Ofsted’s review of sexual abuse in schools will see the watchdog visit a “sample of schools and colleges” where abuse and violence cases have been highlighted.
The review itself will “not report on individual schools or cases”, but identification of “serious and widespread” failures in safeguarding arrangements will lead to an immediate full inspection.
Ofsted has published the terms of reference for its review, which was commissioned by the government in response to allegations of abuse shared on the Everyone’s Invited website.
The review will look at whether schools and colleges have “appropriate processes in place to allow pupils to report sexual abuse concerns freely, knowing these will be taken seriously and dealt with swiftly and appropriately”.
It will also seek to establish whether there is “sufficient” guidance for schools on how to deal with allegations, and whether they implement it well.
The review will also look into whether the existing safeguarding framework and guidance for inspectors is “strong enough to properly assess how schools and colleges safeguard and promote the welfare of children”.
Joint working between schools and “local safeguarding partners”, including local authority children’s social care, the police, health services and other support will also be reviewed to see if it needs to be “strengthened”.
Visits to ‘sample’ of schools planned
In its terms of reference, Ofsted said it would look into whether the current system of safeguarding in schools listens to the voices of children reporting abuse, and what prevents children from reporting it.
It will also consider whether victims receive “timely and appropriate support”, and whether its own inspections and those by the Independent Schools Inspectorate have been “robust enough in relation to the issues raised”.
To do this, Ofsted will review a “sample” of recently reported evidence of sexual violence and abuse involving pupils, and then visit a sample of schools and colleges “where cases have been highlighted”.
These visits, conducted with the ISI where necessary, will “look at how well safeguarding is working and to discuss the wider issues raised by the evidence”.
During the visits, Ofsted will speak to school and college leaders, pupils and students.
Ofsted won’t report on individual schools, but visits may prompt full inspections
Ofsted has said the review will not report on individual schools or cases, but “present a picture of good and poor practice across the country”.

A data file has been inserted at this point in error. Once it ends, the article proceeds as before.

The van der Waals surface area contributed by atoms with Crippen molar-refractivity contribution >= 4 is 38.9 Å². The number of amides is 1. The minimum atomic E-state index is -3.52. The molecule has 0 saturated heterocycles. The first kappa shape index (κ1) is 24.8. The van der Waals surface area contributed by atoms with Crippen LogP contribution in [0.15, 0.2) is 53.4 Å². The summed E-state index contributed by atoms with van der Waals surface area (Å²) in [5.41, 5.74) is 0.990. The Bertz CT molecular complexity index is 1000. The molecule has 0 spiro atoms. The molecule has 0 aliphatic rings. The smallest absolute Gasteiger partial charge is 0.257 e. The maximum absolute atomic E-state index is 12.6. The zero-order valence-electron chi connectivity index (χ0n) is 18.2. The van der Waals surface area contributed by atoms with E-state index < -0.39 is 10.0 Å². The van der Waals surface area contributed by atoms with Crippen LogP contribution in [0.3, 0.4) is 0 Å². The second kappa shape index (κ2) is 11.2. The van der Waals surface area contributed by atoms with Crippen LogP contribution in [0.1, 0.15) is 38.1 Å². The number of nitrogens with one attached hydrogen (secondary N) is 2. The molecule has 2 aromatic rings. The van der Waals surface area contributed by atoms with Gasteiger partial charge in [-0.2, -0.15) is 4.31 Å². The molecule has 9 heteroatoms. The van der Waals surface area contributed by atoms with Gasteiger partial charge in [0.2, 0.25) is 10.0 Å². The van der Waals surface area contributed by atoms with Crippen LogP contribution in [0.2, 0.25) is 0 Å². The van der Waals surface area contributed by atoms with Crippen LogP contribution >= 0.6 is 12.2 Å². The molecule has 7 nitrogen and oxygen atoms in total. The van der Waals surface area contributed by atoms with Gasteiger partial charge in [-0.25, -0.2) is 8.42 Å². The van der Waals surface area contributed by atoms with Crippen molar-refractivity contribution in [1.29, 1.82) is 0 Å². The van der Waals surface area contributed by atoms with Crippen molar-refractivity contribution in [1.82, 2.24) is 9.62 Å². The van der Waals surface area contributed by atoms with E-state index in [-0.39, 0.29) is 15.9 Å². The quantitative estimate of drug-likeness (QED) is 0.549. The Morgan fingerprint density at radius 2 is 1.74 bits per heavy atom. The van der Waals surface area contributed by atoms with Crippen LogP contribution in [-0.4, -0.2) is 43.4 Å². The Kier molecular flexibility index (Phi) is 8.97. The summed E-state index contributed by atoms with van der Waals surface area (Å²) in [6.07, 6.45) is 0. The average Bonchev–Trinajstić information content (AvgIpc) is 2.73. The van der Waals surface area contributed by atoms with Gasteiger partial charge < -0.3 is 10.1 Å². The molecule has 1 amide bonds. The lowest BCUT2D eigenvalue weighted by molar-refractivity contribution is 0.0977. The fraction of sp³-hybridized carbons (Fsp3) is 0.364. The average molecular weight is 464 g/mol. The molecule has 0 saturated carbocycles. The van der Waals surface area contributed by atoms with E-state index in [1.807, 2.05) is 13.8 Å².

However, if the watchdog finds “serious and widespread failures in a school or college’s safeguarding arrangements we will immediately carry out a full inspection which will result in a published report”.
The review will consider the “range, nature, location and severity of allegations and incidents, together with context”, the extent of schools’ knowledge of specific incidents, their safeguarding responses to known incidents and their “safeguarding knowledge, culture and effectiveness”.
It will also consider the adequacy of school relationships and sex education curriculum and teaching.
Amanda Spielman, Ofsted’s chief inspector, said she had been “deeply troubled by the allegations of sexual abuse posted on the Everyone’s Invited website”.
“Many of the testimonies reveal that girls have not felt able to report incidents of sexual abuse to their schools. We hope that by listening to young people’s experiences first-hand, this review will provide much needed insight into what these barriers are and how they can be overcome.”
She said schools played a “vital part in promoting a culture of respect among young people – including between boys and girls”. The review, she said, would consider “how schools can support and encourage appropriate behaviour, from the lessons in the classroom to the culture in the corridors”.
“And when children do speak up about their experiences, it’s vital that schools have the support and structures in place to take them seriously and respond appropriately.”
The review will conclude by the end of May 2021.